Luddite

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Luddite

A term for workers in the early 19th century in Britain who opposed the Industrial Revolution because increased mechanization was changing the economy and leaving them without jobs. The term has come to mean any person who opposes technological changes, especially those that impact the economy.
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Therefore, the main concern from Neo-Luddites is how to ensure that technology will solve human related issues such as socio-environmental ones without creating relatively dangerous issues such as global warming.
The true believers call themselves extropians, posthumans, and transhumanists, and are actively organizing not just to bring the Singularity about, but to counter the technophobes and neo-Luddites who believe that unchecked technological progress will exceed our ability to reverse any destructive process that might unintentionally be set in motion.
Because the only conceivable alternative to a world of human refuse, of serfs and slaves abandoned by an increasingly self-sufficient corporate cyber-media oligarchy, is a revolution of the lumpenproletariat (the formerly working class) based not in neo-Luddite refusal but in desire.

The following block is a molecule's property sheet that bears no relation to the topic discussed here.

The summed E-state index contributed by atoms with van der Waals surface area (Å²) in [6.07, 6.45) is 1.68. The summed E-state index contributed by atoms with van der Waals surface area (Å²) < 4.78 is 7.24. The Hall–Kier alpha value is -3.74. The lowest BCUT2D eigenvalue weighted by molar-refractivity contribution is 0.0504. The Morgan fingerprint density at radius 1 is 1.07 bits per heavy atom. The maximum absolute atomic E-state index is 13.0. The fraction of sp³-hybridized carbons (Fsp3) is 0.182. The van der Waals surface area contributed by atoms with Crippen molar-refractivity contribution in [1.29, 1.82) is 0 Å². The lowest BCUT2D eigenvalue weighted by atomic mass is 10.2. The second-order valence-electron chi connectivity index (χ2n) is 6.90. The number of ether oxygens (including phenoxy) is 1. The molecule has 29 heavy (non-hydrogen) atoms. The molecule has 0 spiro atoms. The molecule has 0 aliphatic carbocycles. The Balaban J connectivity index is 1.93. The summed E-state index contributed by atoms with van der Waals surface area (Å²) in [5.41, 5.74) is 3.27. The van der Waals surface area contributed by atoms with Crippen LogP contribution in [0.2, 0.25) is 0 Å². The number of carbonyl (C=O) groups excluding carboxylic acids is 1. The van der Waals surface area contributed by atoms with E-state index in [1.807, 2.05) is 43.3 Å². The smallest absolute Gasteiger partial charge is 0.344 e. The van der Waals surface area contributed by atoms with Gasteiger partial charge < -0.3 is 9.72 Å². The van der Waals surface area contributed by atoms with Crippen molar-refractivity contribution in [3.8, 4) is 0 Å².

This double assault on corporate book chains and the internet is a bold move and the stuff of neo-Luddite legend.
For those of us in the neo-Luddite resistance to the information Millennium, the most reassuring development in 1995 was the outbreak of the FIRST COMPUTER SUPERVIRUS.
The ways of resisting the industrial monoculture can be as myriad as the machines against which they are aimed and as varied as the individuals carrying them out, as the many neo-Luddite manifestations around the world make clear.
I thoroughly enjoyed Ronald Bailey's article on the neo-Luddite movement ("Rage Against the Machines," July).
He's not one of these neo-Luddite, crunchy granola, anti-technology nuts.
The global, organized neo-Luddite movement was born this February 24th, on New York City's tony upper East Side, of all places.
We must strongly reject the neo-Luddite voices in our society, seen in their most extreme and repugnant form in the writings and actions of the Unabomber,'' Gore said.
The neo-Luddite writer John Zerzan, for whom art itself prevents people from truly experiencing nature, says the Walkman is part of an "ensemble of technologies" that cause a "protective sort of withdrawal from social connections.
At this point Gray sounds like a full-fledged neo-Luddite, rejecting the rat race of economic and technological progress in favor of some lost bucolic wonderland of cheerful, ruddy peasants and a wise and kindly nobility.